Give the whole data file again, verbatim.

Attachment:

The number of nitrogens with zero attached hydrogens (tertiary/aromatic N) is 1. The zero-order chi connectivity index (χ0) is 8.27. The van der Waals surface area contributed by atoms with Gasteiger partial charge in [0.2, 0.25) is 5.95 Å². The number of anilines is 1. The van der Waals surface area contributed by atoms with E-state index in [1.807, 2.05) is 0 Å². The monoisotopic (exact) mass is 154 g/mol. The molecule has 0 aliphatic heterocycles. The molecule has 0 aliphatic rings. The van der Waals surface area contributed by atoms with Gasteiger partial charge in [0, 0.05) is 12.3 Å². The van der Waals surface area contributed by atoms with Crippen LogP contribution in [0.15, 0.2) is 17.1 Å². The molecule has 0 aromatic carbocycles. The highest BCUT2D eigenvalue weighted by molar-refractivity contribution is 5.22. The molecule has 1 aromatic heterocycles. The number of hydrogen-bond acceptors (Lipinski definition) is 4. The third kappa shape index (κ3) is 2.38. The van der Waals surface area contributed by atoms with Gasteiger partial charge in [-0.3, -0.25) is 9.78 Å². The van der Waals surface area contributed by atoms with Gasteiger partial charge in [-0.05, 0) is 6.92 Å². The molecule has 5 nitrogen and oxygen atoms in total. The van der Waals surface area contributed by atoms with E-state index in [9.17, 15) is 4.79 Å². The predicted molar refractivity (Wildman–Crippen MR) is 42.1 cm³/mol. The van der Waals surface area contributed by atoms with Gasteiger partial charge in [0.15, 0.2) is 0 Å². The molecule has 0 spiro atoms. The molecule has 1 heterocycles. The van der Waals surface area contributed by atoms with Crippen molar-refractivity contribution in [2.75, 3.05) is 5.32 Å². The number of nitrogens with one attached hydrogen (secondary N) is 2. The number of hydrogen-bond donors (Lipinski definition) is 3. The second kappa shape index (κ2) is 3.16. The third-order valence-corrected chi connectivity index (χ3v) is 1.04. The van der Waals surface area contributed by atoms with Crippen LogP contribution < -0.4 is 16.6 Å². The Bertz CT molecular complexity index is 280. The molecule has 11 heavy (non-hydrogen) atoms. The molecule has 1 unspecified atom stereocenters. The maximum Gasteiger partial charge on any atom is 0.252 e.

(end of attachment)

The number of nitrogens with zero attached hydrogens (tertiary/aromatic N) is 1. The zero-order chi connectivity index (χ0) is 8.27. The van der Waals surface area contributed by atoms with Gasteiger partial charge in [0.2, 0.25) is 5.95 Å². The number of anilines is 1. The van der Waals surface area contributed by atoms with E-state index in [1.807, 2.05) is 0 Å². The monoisotopic (exact) mass is 154 g/mol. The molecule has 0 aliphatic heterocycles. The molecule has 0 aliphatic rings. The van der Waals surface area contributed by atoms with Gasteiger partial charge in [0, 0.05) is 12.3 Å². The van der Waals surface area contributed by atoms with Crippen LogP contribution in [0.15, 0.2) is 17.1 Å². The molecule has 0 aromatic carbocycles. The highest BCUT2D eigenvalue weighted by molar-refractivity contribution is 5.22. The molecule has 1 aromatic heterocycles. The number of hydrogen-bond acceptors (Lipinski definition) is 4. The third kappa shape index (κ3) is 2.38. The van der Waals surface area contributed by atoms with Gasteiger partial charge in [-0.3, -0.25) is 9.78 Å². The van der Waals surface area contributed by atoms with Gasteiger partial charge in [-0.05, 0) is 6.92 Å². The molecule has 5 nitrogen and oxygen atoms in total. The van der Waals surface area contributed by atoms with E-state index in [9.17, 15) is 4.79 Å². The predicted molar refractivity (Wildman–Crippen MR) is 42.1 cm³/mol. The van der Waals surface area contributed by atoms with Gasteiger partial charge in [0.15, 0.2) is 0 Å². The molecule has 0 spiro atoms. The molecule has 1 heterocycles. The van der Waals surface area contributed by atoms with Crippen molar-refractivity contribution in [2.75, 3.05) is 5.32 Å². The number of nitrogens with one attached hydrogen (secondary N) is 2. The number of hydrogen-bond donors (Lipinski definition) is 3. The second kappa shape index (κ2) is 3.16. The third-order valence-corrected chi connectivity index (χ3v) is 1.04. The van der Waals surface area contributed by atoms with Crippen LogP contribution < -0.4 is 16.6 Å². The Bertz CT molecular complexity index is 280. The molecule has 11 heavy (non-hydrogen) atoms. The molecule has 1 unspecified atom stereocenters. The maximum Gasteiger partial charge on any atom is 0.252 e.